2013 Dallas Cowboys NFL Draft Review and Analysis

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May 10, 2013; Irving, TX, USA; Dallas Cowboys center Travis Frederick (70) participates in drills during rookie minicamp at Dallas Cowboys Headquarters in Irving, TX. Mandatory Credit: Tim Heitman-USA TODAY Sports

1. First round, 31st overall: Travis Frederick, OL, Wisconsin

This was a shocking selection to most. Frederick was considered a third round prospect by a majority of outlets, but the Cowboys obviously felt with their need at center and his abilities, they had to pull the trigger in the first round. Of course, he will be their starting center on opening day, and the Cowboys had a huge need here, but this wasn’t a great value pick. If Frederick turns out to be a perennial Pro Bowl center, than we’ll all stand corrected. Looking at what the Cowboys got here rather than what they passed on, Frederick is a big center prospect who comes from a program that knows how to move the ball offensively. He played with two of the more productive college players in recent history in Russell Wilson (2011) and Montee Ball (2010-2012). Frederick is an anchor for the line who can play guard or center, but with the Cowboys, he will almost assuredly be the center. Well-coached and technically sound, I think they got a good one here but it’s just an interesting fit in terms of value.

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Topics: 2013 Nfl Draft, Dallas Cowboys

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  • jrcowboy49

    Dallas had notable prospects such as defensive tackle Sharrif
    Floyd and safety Eric Reid at No. 18. Instead, they worked out a trade with the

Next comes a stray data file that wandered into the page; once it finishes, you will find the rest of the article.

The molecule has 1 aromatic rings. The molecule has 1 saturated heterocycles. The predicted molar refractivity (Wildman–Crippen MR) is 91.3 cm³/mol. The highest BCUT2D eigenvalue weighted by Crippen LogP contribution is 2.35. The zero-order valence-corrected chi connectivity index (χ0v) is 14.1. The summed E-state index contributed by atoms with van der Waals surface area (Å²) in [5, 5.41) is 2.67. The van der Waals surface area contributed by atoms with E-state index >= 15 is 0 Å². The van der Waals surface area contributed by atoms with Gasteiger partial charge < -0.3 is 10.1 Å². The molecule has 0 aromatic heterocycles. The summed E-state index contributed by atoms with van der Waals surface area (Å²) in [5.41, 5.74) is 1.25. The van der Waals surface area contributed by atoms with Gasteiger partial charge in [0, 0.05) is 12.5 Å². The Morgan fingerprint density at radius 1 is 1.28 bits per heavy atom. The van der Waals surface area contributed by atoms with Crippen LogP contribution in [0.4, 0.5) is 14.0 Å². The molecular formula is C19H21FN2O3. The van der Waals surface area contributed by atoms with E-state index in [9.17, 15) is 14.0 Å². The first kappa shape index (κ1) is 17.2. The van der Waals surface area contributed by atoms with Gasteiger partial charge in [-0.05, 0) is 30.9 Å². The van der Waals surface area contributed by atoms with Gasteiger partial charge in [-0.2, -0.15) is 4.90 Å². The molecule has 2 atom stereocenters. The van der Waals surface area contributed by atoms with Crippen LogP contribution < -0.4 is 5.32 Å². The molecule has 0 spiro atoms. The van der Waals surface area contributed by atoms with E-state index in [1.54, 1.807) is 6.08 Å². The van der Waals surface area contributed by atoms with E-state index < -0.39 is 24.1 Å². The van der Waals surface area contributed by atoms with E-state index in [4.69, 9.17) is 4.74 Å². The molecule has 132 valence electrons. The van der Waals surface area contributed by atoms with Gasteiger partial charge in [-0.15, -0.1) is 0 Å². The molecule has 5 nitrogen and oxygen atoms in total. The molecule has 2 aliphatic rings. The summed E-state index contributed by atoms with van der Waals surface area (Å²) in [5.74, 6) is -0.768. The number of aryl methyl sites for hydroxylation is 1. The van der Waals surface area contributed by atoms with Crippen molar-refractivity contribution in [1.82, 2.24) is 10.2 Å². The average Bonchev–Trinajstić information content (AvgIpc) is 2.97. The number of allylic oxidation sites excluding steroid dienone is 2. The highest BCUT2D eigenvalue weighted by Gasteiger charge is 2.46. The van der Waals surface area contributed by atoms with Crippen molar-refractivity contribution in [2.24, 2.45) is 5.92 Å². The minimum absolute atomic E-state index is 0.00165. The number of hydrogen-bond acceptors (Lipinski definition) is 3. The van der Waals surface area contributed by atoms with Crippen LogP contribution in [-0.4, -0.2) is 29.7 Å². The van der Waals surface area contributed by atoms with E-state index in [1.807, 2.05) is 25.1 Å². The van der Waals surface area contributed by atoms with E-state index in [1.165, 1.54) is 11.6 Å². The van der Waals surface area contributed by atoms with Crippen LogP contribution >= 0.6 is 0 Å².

San Francisco 49ers to swap first round picks and acquire an additional third.
    It seemed like a good idea at the time. The Cowboys would move down a few
    spots, gain an extra mid-rounder and still have a shot at drafting a top-rated
    offensive lineman. The plan backfired. The next two picks (19th and 20th) were
    tackle Justin Pugh and guard Kyle Long. Then, the plan backfired again. The 49ers
    used the 18th pick to select Reid, the Vikings snagged Floyd, and just when it
    seemed like the Cowboys were going to get a steal in defensive tackle Sylvester
    Williams, the Broncos took him at 28. It was clear that Plan A and Plan B had
    both failed. The results were picking a position of need, but not necessarily a
    player of desire. It seems that this was more of panic pick and less of a well
    thought out strategy. Trading down sounds nice in theory, but if it means
    missing out on a couple of top-rated prospects and being forced into a player
    you don’t want, then you have to question the value of your return.

    Cowboys used the 31st pick on Frederick, then Brian Schwenke went to Tennessee
    at 107. I’m not sure Frederick is even the better of the two prospects, let
    alone 76 picks better.

    Escobar can create passing-game mismatches, but offers zero as a blocker and
    isn’t necessarily an upgrade on incumbent No. 2 tight end James Hanna.

    Williams and Holloman were probably the only two true value picks in this group.

    Randle is a stiff, straight-linish runner with an awfully long way to go in pass
    protection.

    Wilcox a safety was needed after releasing Gerald Sensabaugh . . . but what was
    needed was a center-fielder type FS, not another SS prospect. Wilcox played 1
    season at SS for Georgia Southern after spending the previous 3 seasons on
    offense (slot WR).

    Webb a munchkin

    It would be difficult to say with any confidence that Dallas’ lineup improved
    with this draft. And they entered it with a team with OC,OG, OT, DE, BT, FS, LB
    needs. Jerrah really made an ass of himself in this draft and became a laughing
    stock to the league. Constantly bypassing quality players of need.

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